How Closing Government Doors Strikes the American Public
Some politicians win votes by abolishing their own positions
AUSTIN, TEXAS — MARTHA WHITEHEAD wrote - and signed - her own pink slip.
The Texas state treasurer ran for office last year with the sole purpose of abolishing the post. She won. And Mrs. Whitehead, a Democrat, has kept her promise.
In an era when downsizing government is as de rigueur as whole-wheat doughnuts, Whitehead and a growing number of politicians are taking the philosophy to its extreme by lopping off the limb of government where they sit.
Last month, South Carolina's Secretary of State Jim Miles vowed to padlock his office for good.
He says that by transferring 20 of the 26 employees in his office to other agencies, he can save the state $300,000 by eliminating six jobs - including his.
''We just need to rethink all this stuff,'' he told local reporters.
Some question Miles's motives, given that he has already filed as a candidate for the US Senate. But Miles reportedly said that it was a logical progression, noting that he had already halved the number of employees in his office since taking over in 1991.
IN Texas, Whitehead's campaign promise was fulfilled when voters approved Tuesday a constitutional amendment abolishing the state treasurer's office.
Whitehead, a no-nonsense former history teacher, hospital administrator, community activist and small town mayor will spend the next year folding the treasurer's office into that of the state controller.
And the word is spreading that Whitehead is eyeballing a run for the Texas Railroad Commission. Her alleged platform: Let's abolish that agency, too.
But eliminating the Railroad Commission could be a tougher task. Unlike her current office, the Railroad Commission is headed by three elected members. Three Republican members currently.
Whitehead, a longtime Democratic Party stalwart tapped in 1993 by former Gov. Ann Richards to succeed Kay Bailey Hutchinson, who left the treasurer's post for the US Senate, has not publicly declared plans for another run for political office. But she says the railroad commissioner is ''the kind of job that interests me, where I would be an agent of change.''
Mrs. Whitehead proudly calls herself a straight-talking reformer, asking, ''Do you want to maintain the status quo? Do you want government to operate the way it has always operated, or are you here to make changes?''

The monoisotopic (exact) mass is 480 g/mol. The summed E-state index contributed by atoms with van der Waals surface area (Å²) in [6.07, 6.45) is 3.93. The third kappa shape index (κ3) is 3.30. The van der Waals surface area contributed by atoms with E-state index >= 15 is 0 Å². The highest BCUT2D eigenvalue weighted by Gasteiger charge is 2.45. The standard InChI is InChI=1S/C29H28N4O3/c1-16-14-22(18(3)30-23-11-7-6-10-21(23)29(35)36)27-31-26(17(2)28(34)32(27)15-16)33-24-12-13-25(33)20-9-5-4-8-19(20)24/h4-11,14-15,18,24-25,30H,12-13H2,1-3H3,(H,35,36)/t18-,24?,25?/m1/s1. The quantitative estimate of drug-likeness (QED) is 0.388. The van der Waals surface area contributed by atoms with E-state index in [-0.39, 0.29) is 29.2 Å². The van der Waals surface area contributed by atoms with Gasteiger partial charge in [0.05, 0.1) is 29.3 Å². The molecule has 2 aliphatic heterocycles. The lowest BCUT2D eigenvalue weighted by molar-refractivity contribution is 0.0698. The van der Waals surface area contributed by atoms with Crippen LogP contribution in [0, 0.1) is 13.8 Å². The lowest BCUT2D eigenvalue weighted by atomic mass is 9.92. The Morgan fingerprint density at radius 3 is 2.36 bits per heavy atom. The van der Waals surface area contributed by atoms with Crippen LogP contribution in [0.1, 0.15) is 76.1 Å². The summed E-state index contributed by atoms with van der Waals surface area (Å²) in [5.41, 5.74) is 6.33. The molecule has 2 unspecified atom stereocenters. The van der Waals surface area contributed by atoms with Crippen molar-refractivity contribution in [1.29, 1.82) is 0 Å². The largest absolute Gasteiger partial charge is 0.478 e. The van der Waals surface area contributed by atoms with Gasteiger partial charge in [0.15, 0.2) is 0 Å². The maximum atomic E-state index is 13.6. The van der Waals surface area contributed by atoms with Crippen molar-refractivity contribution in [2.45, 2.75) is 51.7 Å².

The conservative Republican who succeeded her as mayor of the east Texas town of Longview, however, calls her ''an extremely good politician,'' who streamlined city council meetings by speeding through the agenda with little public debate.
''Martha is a very strong, opinionated lady, [who] knows where she wants to lead,'' I.J. Patterson says. ''And she has done a reasonably good job of getting there. We agreed on very little. We agreed to be cordial to each other.''
Though the idea of abolishing the treasurer's office had been kicked about in Capitol circles for 10 years or more, Whitehead's zest for the idea, honed in 13 years of trying to hold down costs as a private-sector hospital administrator, became apparent when as she announced her intention to have the agency abolished.
By eliminating the treasurer's office, she estimates the state can save $8 million a year. She reasons that the controller's office, which already collects taxes, is best suited to manage and invest the state's funds. While abolishing a state agency would seem to jibe nicely with the current GOP zeal to trim government, the Republican Party of Texas officially opposed Whitehead's campaign to have a referendum placed on the Nov. 7 ballot. Republicans say it would eliminate important checks and balances on state finances.
And they were none too pleased with her timing.
''Now that the Republicans are winning those seats, Democrats now see the light to eliminate these offices,'' says Royal Masset, political director of the Texas Republican Party. ''I don't think [Lt. Gov. Bob] Bullock would ever have challenged Ann Richards to eliminate the treasurer because everybody was looking for her to go onto other things. As soon as Kay Bailey takes over and [then] becomes senator, it's like scorched earth. They've been shifting the rules and seeing the light only as we gain power.''
There are also those who argue that elected offices with limited power, such as the treasurer, are good training grounds for higher public office. For example, both Richards and Hutchinson were state treasurers.
Whether Whitehead will follow in their footsteps or head back to the private sector, the lame-duck treasurer will only say, ''My decision is not to close the door on anything.''
But it's clear Whitehead has been doing some thinking about the railroad commissioner's office.
She notes that, like the treasurer's agency, the railroad commission has seen its duties eroded through its 104-year-old evolution.
As the primary state agency for the regulation of the oil and gas industries and intrastate transportation, the anachronistic-sounding commission once wielded considerable power. The oil bust of the 1980s and the preemption of its regulatory authority over railroads and trucking by the federal government have sapped much of its clout. Tthe agency still carries a staff of 830 full-time employees and a $50 million annual budget, primarily to regulate natural-gas utilities and surface mining.
''I think that might be something worth looking at,'' Whitehead says.